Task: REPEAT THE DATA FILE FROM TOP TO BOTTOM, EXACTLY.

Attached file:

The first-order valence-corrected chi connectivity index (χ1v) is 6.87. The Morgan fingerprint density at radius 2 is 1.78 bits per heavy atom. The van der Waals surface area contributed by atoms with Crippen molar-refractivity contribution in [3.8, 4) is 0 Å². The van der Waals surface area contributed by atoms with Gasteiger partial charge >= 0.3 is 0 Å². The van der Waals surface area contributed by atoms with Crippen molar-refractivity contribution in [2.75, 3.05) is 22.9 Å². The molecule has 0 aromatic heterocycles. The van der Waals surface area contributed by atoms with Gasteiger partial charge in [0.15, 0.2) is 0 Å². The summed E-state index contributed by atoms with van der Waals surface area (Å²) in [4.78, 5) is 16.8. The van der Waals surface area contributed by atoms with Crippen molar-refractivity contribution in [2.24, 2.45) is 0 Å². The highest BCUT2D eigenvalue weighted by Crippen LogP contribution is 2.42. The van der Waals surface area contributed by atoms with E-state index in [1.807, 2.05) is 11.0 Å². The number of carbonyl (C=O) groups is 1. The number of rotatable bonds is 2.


The first-order valence-corrected chi connectivity index (χ1v) is 6.87. The Morgan fingerprint density at radius 2 is 1.78 bits per heavy atom. The van der Waals surface area contributed by atoms with Crippen molar-refractivity contribution in [3.8, 4) is 0 Å². The van der Waals surface area contributed by atoms with Gasteiger partial charge >= 0.3 is 0 Å². The van der Waals surface area contributed by atoms with Crippen molar-refractivity contribution in [2.75, 3.05) is 22.9 Å². The molecule has 0 aromatic heterocycles. The van der Waals surface area contributed by atoms with Gasteiger partial charge in [0.15, 0.2) is 0 Å². The summed E-state index contributed by atoms with van der Waals surface area (Å²) in [4.78, 5) is 16.8. The van der Waals surface area contributed by atoms with Crippen molar-refractivity contribution in [2.24, 2.45) is 0 Å². The highest BCUT2D eigenvalue weighted by Crippen LogP contribution is 2.42. The van der Waals surface area contributed by atoms with E-state index in [1.807, 2.05) is 11.0 Å². The number of carbonyl (C=O) groups is 1. The number of rotatable bonds is 2.